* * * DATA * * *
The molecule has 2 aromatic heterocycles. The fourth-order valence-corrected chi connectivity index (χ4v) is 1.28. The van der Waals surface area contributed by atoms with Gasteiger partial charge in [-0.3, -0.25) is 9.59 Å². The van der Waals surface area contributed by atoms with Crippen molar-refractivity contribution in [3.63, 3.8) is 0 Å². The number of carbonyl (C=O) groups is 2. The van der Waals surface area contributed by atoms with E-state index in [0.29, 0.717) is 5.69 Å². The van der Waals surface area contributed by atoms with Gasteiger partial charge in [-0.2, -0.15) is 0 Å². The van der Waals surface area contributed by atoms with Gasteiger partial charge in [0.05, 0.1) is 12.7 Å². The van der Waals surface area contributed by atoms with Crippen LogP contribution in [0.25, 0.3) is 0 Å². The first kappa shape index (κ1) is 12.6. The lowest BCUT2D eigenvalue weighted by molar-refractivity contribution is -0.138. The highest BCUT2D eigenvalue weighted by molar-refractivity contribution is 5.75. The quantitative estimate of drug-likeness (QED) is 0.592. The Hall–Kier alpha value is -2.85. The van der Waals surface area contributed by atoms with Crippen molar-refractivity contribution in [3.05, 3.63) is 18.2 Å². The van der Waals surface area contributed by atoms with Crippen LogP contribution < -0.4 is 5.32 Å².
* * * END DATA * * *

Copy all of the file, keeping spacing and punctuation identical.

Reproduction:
The molecule has 2 aromatic heterocycles. The fourth-order valence-corrected chi connectivity index (χ4v) is 1.28. The van der Waals surface area contributed by atoms with Gasteiger partial charge in [-0.3, -0.25) is 9.59 Å². The van der Waals surface area contributed by atoms with Crippen molar-refractivity contribution in [3.63, 3.8) is 0 Å². The number of carbonyl (C=O) groups is 2. The van der Waals surface area contributed by atoms with E-state index in [0.29, 0.717) is 5.69 Å². The van der Waals surface area contributed by atoms with Gasteiger partial charge in [-0.2, -0.15) is 0 Å². The van der Waals surface area contributed by atoms with Gasteiger partial charge in [0.05, 0.1) is 12.7 Å². The van der Waals surface area contributed by atoms with Crippen LogP contribution in [0.25, 0.3) is 0 Å². The first kappa shape index (κ1) is 12.6. The lowest BCUT2D eigenvalue weighted by molar-refractivity contribution is -0.138. The highest BCUT2D eigenvalue weighted by molar-refractivity contribution is 5.75. The quantitative estimate of drug-likeness (QED) is 0.592. The Hall–Kier alpha value is -2.85. The van der Waals surface area contributed by atoms with Crippen molar-refractivity contribution in [3.05, 3.63) is 18.2 Å². The van der Waals surface area contributed by atoms with Crippen LogP contribution < -0.4 is 5.32 Å².